I’ve seen this one before, thought I’d made peace with it. But it looked different this time because now it found me in my new role as a mother. It had only ever known me before as a dedicated artist. Now, it approached a woman who was questioning her degree of dedication. I imagined an extreme scenario, ten years into the future: My career has left me behind because I’d spent the last ten years solely focused on family and raising children. I’m no longer creating IMPORTANT work and whatever I’d made before has become outdated. My skills have become rusty. My colleagues have forgotten me. My industry no longer cares. I am irRELEVANT.

I searched my internal trouble-shooting guide for answers. I was pretty sure this subject was covered there, but what I found were just more disturbing questions:

If I don’t stay RELEVANT, how will I face all the people who’d been my competition all those years? If I don’t stay RELEVANT, how will I face my mentors who’d written me letters of reference for serious pursuits of theatrical academia? If I don’t stay RELEVANT, how will I justify all those hours of work and study? If I don’t stay RELEVANT, will I still be an artist?

At a moment like this, my husband is the best sounding board, but he was asleep, and while his generous soul probably wished I’d have woken him, there is no way I would have. The Interwebs became Plan C:

I started reading a post by Glennon Melton. Her blog, Momastery is my secret, dirty habit. For my money, I find her trademarked catch phrase full of spoon-fed inspiration and her writing to have such a broad relatability that I sometimes feel like I’ve just wept my eyes out over a phone company commercial when moved by her posts. Regardless, I am moved by her posts and often. However she differs from me in style, she pretty much nails in heart. She is articulate, kind, and unapologetic and for this she has my respect. What I read that night was a letter to her readers where she offers an alternative to self-destruction:

“When you start to feel . . . do. For example – when you start to feel scared because you don’t have enough money….find someone to give a little money to. When you start to feel like you don’t have enough love. . . find someone to offer love. When you feel unappreciated, unacknowledged . . . appreciate and acknowledge someone in your life in a concrete way. When you feel unlucky, order yourself to consider a blessing or two. And then find a tangible way to make today somebody else’s lucky day. This strategy helps me sidestep wallowing every day.”

Wallowing—I’d found a name for what I’d been doing that night. After reading the above, I found my ego cowering in the corner, shamed by the bigger issues that had just entered the room. I shut myself up and I went to sleep.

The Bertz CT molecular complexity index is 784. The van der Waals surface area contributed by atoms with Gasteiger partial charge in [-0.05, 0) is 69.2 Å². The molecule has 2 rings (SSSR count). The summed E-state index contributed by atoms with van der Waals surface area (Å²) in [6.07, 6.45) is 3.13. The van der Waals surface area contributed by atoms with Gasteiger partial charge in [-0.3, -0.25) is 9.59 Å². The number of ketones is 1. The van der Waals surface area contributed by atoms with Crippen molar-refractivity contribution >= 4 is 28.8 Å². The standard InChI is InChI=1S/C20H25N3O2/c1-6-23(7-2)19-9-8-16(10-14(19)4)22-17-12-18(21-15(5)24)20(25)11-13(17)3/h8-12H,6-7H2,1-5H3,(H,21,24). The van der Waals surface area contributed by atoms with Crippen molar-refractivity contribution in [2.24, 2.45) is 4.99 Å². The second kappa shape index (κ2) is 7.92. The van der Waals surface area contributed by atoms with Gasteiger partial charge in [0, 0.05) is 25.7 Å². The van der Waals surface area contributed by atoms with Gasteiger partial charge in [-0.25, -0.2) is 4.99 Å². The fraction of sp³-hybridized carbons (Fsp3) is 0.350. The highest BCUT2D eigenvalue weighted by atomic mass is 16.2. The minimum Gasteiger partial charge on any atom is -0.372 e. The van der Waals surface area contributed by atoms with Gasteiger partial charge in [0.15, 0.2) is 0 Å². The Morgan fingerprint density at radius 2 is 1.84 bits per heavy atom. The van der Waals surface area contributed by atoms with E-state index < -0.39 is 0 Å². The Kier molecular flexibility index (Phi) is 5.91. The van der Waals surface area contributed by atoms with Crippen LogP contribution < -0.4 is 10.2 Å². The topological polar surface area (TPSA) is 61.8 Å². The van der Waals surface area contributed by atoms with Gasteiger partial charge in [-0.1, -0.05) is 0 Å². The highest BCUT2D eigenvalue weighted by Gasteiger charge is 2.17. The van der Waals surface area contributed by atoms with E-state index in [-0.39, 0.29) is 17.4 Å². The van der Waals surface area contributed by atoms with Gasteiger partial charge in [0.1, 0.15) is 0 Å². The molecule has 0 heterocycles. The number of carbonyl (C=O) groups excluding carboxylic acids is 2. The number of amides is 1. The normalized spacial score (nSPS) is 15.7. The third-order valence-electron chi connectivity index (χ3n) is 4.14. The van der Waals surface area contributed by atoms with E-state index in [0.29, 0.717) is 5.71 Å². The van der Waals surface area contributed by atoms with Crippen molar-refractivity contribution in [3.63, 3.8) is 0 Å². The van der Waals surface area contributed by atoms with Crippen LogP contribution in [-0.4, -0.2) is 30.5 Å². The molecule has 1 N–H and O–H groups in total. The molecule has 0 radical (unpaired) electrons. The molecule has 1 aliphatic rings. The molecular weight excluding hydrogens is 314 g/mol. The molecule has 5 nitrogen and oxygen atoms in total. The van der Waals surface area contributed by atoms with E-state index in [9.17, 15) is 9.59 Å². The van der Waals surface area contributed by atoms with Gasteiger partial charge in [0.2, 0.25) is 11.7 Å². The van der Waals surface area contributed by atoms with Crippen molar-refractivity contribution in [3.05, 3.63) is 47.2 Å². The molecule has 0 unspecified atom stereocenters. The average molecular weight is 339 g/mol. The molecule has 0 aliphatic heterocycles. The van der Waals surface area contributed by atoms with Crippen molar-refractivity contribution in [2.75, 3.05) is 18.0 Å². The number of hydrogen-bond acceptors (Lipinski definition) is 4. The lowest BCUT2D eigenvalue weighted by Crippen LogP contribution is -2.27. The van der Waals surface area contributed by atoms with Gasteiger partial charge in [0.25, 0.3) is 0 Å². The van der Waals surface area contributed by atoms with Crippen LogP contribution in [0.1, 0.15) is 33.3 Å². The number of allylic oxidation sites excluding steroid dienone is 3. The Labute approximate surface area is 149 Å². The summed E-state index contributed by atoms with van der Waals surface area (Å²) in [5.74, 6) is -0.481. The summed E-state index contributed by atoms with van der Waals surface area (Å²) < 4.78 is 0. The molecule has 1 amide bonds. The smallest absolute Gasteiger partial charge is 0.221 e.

In the days following, I tried to write about that night and faced a lot of confusion. Truth be told, I’ve struggled since the moment I became pregnant with how to be the very best mother while still being IMPORTANT to my art. IMPORTANT means that I want to work in a way that contributes to the DNA of theatre. I know there are other ways to participate without giving so much of one’s soul, but that’s not been my calling. My son and my husband make it surprisingly effortless to see where my heart wants to be, but it doesn’t erase my charge as an artist, however much I wish it did some days. Nonetheless, I think maybe I stumbled on an answer the other night (thanks, Glennon.) Bare with me now as I try to be coherent:

If I can let go of the to-impress, to-please, to-satisfy parts of being an artist, what is left is just the GIVING part. Glennon’s post reminded me that GIVING is BEING RELEVANT.

The solution still lives in the esoteric and I don’t actually know how it all will work, but I did create the below steps as a map for myself. A three-pronged approach to staying artistically RELEVANT (working title.) I reckon it could also be useful in my role as a mother, especially given that Lennon is an expert at making his wants clear:

A: I’ll know what to GIVE by listening closely for what is needed from me.

B: The only thing that is required of me is to respond.

C: If I do so with truth, love, and energy, I will stay RELEVANT.

Then there’s this excerpt from a letter that Martha Graham wrote to Agnes DeMille:

“There is a vitality, a life-force, a quickening that is translated through you into action, and because there is only one of you in all time, this expression is unique. And if you block it, it will never exist through any other medium and be lost. The world will not have it. It is not your business to determine how good it is; nor how valuable it is; nor how it compares with other expressions. It is your business to keep it yours clearly and directly, to keep the channel open. You do not have to believe in yourself or your work. You have to keep open and aware directly to the urges that motivate YOU.”


Good night and sweet dreams.







Photo source found here.
I first read the excerpt from Martha Graham's letter here.